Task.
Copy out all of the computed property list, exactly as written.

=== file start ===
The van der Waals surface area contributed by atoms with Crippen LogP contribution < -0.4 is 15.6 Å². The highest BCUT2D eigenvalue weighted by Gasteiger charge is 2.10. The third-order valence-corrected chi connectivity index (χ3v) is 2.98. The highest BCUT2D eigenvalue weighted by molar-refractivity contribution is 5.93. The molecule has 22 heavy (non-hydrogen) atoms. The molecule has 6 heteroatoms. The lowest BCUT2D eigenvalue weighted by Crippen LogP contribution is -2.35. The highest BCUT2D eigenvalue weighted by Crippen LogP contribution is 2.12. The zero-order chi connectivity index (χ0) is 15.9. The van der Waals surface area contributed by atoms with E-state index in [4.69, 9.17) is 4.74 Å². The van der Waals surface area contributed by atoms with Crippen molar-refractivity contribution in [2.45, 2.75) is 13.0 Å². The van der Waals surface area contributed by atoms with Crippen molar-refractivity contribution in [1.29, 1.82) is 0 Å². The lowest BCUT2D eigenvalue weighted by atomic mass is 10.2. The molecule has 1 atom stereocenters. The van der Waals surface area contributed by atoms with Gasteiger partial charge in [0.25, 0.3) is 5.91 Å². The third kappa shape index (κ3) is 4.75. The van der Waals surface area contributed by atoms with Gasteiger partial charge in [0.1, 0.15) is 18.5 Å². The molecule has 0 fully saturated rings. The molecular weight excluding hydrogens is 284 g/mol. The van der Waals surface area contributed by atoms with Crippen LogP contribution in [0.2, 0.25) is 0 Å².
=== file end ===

The van der Waals surface area contributed by atoms with Crippen LogP contribution < -0.4 is 15.6 Å². The highest BCUT2D eigenvalue weighted by Gasteiger charge is 2.10. The third-order valence-corrected chi connectivity index (χ3v) is 2.98. The highest BCUT2D eigenvalue weighted by molar-refractivity contribution is 5.93. The molecule has 22 heavy (non-hydrogen) atoms. The molecule has 6 heteroatoms. The lowest BCUT2D eigenvalue weighted by Crippen LogP contribution is -2.35. The highest BCUT2D eigenvalue weighted by Crippen LogP contribution is 2.12. The zero-order chi connectivity index (χ0) is 15.9. The van der Waals surface area contributed by atoms with E-state index in [4.69, 9.17) is 4.74 Å². The van der Waals surface area contributed by atoms with Crippen molar-refractivity contribution in [2.45, 2.75) is 13.0 Å². The van der Waals surface area contributed by atoms with Crippen molar-refractivity contribution in [1.29, 1.82) is 0 Å². The lowest BCUT2D eigenvalue weighted by atomic mass is 10.2. The molecule has 1 atom stereocenters. The van der Waals surface area contributed by atoms with Gasteiger partial charge in [0.25, 0.3) is 5.91 Å². The third kappa shape index (κ3) is 4.75. The van der Waals surface area contributed by atoms with Gasteiger partial charge in [0.1, 0.15) is 18.5 Å². The molecule has 0 fully saturated rings. The molecular weight excluding hydrogens is 284 g/mol. The van der Waals surface area contributed by atoms with Crippen LogP contribution in [0.2, 0.25) is 0 Å².